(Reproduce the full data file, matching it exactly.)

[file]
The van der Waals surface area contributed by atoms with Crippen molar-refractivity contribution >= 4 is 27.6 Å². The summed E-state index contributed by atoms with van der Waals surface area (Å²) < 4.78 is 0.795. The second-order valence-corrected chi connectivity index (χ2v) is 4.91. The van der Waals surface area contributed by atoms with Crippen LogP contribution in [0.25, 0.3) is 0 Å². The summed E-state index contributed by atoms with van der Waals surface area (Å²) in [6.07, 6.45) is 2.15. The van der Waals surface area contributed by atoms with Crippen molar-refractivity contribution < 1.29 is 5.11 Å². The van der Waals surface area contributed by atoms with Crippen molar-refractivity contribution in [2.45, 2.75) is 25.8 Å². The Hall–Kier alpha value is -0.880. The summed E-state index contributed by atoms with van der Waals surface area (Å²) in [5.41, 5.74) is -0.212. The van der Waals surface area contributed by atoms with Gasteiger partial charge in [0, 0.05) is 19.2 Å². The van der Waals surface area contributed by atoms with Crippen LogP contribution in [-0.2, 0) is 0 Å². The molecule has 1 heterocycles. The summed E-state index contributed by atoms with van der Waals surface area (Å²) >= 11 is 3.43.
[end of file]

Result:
The van der Waals surface area contributed by atoms with Crippen molar-refractivity contribution >= 4 is 27.6 Å². The summed E-state index contributed by atoms with van der Waals surface area (Å²) < 4.78 is 0.795. The second-order valence-corrected chi connectivity index (χ2v) is 4.91. The van der Waals surface area contributed by atoms with Crippen LogP contribution in [0.25, 0.3) is 0 Å². The summed E-state index contributed by atoms with van der Waals surface area (Å²) in [6.07, 6.45) is 2.15. The van der Waals surface area contributed by atoms with Crippen molar-refractivity contribution < 1.29 is 5.11 Å². The van der Waals surface area contributed by atoms with Crippen molar-refractivity contribution in [2.45, 2.75) is 25.8 Å². The Hall–Kier alpha value is -0.880. The summed E-state index contributed by atoms with van der Waals surface area (Å²) in [5.41, 5.74) is -0.212. The van der Waals surface area contributed by atoms with Gasteiger partial charge in [0, 0.05) is 19.2 Å². The van der Waals surface area contributed by atoms with Crippen LogP contribution in [-0.2, 0) is 0 Å². The molecule has 1 heterocycles. The summed E-state index contributed by atoms with van der Waals surface area (Å²) >= 11 is 3.43.